Golden Rice was the latest among 85 genetically modified (GM) crops that were either approved or in the process of getting a government clearance for direct use as food and feed or for processing since 2017.
Last December, the Department of Agriculture’s (DA), Bureau of Plant Industry in San Pedro City, Laguna has approved the biosafety permit of “Golden Rice”. Putting the genetically engineered rice variety a step closer to commercial production in the Philippines.
The approval is aimed to become the solution to our country’s problem on Vitamin A deficiency that’s affecting many of our pre-school children and pregnant women. Golden Rice aims to provide 30 to 50 percent of the estimated average requirement (EAR) of vitamin A.
Despite the success of public health interventions like oral supplementation, complementary feeding, and nutrition education, Vitamin A deficiency (VAD) among children aged 6 months to 5 years increased from 15.2 percent in 2008 to 20.4 percent in 2013 in the Philippines.
Golden Rice is a variety of rice (Oryza sativa) produced through genetic engineering to biosynthesize beta-carotene, a precursor of vitamin A, in the edible parts of rice. It is intended to produce a fortified food to be grown and consumed in areas with a shortage of dietary vitamin A especially in children.
The said Golden Rice is also undergoing a biosafety review in Bangladesh and similar food safety assessments had been released in the United States, Australia, New Zealand and Canada last year.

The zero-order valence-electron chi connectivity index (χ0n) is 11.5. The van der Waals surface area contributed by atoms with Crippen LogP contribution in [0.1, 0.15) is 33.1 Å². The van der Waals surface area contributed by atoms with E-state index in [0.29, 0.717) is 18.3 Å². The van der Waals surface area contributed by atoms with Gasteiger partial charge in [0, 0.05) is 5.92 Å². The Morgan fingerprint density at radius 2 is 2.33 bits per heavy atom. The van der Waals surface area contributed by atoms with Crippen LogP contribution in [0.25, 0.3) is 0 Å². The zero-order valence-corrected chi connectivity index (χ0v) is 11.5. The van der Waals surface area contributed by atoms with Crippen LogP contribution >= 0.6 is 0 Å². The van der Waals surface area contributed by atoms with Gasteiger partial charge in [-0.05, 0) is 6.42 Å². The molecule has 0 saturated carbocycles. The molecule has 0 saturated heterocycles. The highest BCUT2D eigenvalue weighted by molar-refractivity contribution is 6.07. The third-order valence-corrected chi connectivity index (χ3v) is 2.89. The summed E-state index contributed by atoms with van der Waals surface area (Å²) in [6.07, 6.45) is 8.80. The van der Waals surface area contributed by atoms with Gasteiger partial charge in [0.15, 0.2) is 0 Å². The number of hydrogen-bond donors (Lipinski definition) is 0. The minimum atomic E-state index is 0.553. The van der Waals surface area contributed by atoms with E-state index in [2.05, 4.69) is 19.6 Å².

According to Alfie Pulumbarit, Masipag national advocacy adviser, “In order to achieve that much vitamin A solely from Golden Rice, a woman will have to eat 1 kilo a day, while an adult male, a kilo and a half.”
He also said that in order to preserve longer Golden Rice’s carotene content, one had to store it unhusked and vacuum-sealed, which would entail higher production costs even before it reaches consumers’ tables.
“It is a staple crop and therefore must be treated with utmost care. To us, it needs both intra- and intergenerational studies to ensure it will not cause any adverse or birth defects.” Pulumbarit added.
To complete the Philippine biosafety regulatory process, Golden Rice will require approval for commercial propagation before it can be made available to the public. This follows from the field trials harvested in Muñoz, Nueva Ecija and San Mateo, Isabela in September and October 2019.
Photo Source: source.wustl.edu, irri.org